The power of workers’ organising to fight the desperation of the informal sector is revealed in a new report published by Equal Times with case studies from 17 countries documenting union action to formalise informal jobs.
The report outlines the success of union organising to transform the lives of waste recycling workers in Brazil, moto-taxi drivers in Rwanda, domestic workers in Belgium and Lebanon, street vendors in Ghana, artists in Uruguay and workers from many other sectors in many other countries. The work of the Indian Self-Employed Women’s Association SEWA is highlighted in a country where 92 per cent of the economy is informal, while in the USA, worker-focused alternatives to the so-called “gig” economy, where internet platforms are being used by businesses to break down the employment relationship, are examined.
Sharan Burrow, ITUC General Secretary, said: “While debate rages about the future of work at high-level meetings and conferences around the world, people are getting on with the job of shaping the future by organising unions and building workers’ power to lift the more than 40 per cent of the world’s workforce into formal, decent employment. Anyone who doubts the effectiveness of workers exercising their fundamental right to organise should be convinced of its value once they have read the hard evidence that this report shows.”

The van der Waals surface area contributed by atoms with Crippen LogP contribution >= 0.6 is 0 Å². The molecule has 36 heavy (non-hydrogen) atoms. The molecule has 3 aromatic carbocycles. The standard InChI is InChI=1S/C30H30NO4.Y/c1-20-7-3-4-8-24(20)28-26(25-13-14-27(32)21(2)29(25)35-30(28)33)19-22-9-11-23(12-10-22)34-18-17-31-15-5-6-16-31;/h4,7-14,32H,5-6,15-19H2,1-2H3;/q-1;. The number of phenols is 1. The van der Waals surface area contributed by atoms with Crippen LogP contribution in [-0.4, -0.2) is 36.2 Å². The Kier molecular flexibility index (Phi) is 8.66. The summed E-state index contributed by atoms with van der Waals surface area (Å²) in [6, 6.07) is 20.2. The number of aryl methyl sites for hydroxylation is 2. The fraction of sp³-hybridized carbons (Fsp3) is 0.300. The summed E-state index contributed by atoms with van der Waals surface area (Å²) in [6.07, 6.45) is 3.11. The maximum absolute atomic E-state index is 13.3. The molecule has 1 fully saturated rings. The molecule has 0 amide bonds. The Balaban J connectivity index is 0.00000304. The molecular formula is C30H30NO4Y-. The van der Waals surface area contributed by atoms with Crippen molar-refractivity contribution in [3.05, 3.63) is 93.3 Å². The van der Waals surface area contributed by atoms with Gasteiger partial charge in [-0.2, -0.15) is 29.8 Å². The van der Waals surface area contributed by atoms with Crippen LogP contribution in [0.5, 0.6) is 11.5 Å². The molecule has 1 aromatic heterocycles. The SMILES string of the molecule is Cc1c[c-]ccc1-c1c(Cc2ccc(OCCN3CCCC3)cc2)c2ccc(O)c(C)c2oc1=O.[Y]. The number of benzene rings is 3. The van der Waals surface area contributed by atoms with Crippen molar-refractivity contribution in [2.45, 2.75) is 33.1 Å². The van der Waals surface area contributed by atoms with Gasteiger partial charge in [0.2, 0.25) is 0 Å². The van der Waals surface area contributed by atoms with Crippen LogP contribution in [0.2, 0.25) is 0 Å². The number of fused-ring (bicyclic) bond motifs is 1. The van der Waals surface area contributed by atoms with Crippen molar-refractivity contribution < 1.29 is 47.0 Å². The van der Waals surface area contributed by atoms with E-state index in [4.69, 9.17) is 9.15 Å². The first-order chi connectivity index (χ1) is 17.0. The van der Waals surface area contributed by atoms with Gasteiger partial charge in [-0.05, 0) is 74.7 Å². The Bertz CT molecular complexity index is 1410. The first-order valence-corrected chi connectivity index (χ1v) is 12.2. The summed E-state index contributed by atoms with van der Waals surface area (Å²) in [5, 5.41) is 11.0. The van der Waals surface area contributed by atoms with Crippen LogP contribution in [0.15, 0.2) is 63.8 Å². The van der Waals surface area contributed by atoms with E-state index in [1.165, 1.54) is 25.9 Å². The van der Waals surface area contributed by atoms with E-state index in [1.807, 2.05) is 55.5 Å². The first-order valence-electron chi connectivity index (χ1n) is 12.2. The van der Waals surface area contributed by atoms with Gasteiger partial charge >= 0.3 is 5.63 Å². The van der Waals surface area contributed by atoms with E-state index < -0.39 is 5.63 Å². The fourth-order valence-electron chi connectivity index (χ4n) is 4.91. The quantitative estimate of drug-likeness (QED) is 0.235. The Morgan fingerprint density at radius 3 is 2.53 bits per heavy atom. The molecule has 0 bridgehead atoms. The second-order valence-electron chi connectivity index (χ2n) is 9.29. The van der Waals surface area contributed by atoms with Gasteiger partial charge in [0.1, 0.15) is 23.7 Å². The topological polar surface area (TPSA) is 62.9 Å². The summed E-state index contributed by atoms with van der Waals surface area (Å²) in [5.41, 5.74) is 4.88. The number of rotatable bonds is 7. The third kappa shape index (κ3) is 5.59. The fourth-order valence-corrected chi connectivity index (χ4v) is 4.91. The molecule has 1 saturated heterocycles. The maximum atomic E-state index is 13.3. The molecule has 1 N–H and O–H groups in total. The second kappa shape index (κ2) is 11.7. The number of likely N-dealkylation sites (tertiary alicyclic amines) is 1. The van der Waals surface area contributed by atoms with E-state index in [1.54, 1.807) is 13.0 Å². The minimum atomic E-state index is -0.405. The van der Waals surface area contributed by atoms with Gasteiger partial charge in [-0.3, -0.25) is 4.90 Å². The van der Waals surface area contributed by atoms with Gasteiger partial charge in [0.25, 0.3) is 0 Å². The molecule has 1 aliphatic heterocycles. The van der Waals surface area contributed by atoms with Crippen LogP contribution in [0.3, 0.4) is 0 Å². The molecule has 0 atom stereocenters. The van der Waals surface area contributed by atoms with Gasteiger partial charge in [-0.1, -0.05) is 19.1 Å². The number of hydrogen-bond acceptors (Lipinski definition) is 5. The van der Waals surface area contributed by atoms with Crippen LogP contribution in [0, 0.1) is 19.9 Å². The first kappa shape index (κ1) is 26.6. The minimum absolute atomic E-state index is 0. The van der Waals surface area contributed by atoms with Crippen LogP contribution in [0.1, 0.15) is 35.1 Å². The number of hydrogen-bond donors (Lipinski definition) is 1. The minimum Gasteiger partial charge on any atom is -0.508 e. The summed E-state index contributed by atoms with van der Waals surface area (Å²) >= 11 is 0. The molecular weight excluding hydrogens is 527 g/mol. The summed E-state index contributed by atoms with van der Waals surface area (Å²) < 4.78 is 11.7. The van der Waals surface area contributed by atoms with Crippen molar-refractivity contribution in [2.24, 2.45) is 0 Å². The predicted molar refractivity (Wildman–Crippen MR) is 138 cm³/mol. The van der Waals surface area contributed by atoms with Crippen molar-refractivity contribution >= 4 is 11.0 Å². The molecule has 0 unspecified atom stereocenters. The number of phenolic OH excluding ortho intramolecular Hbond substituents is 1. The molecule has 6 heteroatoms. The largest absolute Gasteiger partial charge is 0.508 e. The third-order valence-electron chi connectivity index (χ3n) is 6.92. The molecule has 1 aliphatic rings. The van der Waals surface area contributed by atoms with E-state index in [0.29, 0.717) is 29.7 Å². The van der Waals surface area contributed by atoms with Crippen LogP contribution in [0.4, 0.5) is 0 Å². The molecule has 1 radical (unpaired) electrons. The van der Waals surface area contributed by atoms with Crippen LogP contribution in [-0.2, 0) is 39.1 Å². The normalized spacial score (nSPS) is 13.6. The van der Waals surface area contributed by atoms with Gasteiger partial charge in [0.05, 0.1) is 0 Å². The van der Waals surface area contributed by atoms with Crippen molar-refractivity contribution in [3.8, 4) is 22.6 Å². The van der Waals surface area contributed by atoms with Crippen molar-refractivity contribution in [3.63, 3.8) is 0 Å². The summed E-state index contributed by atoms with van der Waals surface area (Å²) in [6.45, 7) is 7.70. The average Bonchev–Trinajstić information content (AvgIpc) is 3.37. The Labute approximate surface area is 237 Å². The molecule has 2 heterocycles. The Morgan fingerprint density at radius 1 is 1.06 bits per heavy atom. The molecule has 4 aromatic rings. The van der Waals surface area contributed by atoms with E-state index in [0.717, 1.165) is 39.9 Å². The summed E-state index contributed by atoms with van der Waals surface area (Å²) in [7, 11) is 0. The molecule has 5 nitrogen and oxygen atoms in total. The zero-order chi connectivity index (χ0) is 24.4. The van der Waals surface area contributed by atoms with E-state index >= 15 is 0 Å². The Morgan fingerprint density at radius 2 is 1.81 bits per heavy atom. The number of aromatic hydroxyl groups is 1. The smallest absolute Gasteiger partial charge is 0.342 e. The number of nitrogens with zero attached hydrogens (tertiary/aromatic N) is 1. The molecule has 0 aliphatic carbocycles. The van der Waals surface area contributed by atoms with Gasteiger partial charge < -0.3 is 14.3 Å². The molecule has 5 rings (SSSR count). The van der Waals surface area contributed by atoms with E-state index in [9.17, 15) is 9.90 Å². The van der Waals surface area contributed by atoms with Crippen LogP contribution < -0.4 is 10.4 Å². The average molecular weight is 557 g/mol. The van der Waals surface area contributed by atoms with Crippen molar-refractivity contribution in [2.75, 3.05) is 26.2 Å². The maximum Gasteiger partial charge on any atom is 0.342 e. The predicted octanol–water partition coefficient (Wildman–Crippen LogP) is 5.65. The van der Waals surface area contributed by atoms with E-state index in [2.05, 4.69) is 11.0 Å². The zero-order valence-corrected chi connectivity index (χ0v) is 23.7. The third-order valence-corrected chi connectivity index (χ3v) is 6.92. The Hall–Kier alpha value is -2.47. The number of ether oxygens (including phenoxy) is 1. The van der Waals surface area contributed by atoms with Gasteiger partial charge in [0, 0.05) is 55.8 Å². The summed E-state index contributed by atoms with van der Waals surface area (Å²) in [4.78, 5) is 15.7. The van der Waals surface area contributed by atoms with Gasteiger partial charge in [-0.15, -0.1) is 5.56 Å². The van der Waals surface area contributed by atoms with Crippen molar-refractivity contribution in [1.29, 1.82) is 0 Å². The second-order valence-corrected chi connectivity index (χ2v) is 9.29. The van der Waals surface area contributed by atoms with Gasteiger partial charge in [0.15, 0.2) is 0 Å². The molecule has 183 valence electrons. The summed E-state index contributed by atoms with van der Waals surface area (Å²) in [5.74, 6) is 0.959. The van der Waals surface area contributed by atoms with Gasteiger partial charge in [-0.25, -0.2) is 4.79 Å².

A common strand through the report is the use of an international instrument, ILO Recommendation 204, which sets out how countries should formalise informal economic activity.
“This is a clear example of the benefits that international labour standards can bring, when governments fulfil their responsibilities and workers are free to organise. With swathes of the global labour market outside the scope of regulation and worker protection, and dangerous informality trends in developing and industrialised countries, there is an urgent need for the lessons from this report and so many other examples of successful union organising to be spread far and wide. The world is experiencing huge levels of inequality and insecurity which are having severe impacts on families and communities, and posing a real threat to a sustainable economy and to democracy and human rights. All of the great advances in history have been made by people working together, and this report shows how the power of workers’ organising can deliver decent work now and in the future,” said Burrow.
The ITUC represents 180 million workers in 162 countries and territories and has 333 national affiliates.
Download the full report ‘Recommendation 204: Ending Informality’ by Equal Times here.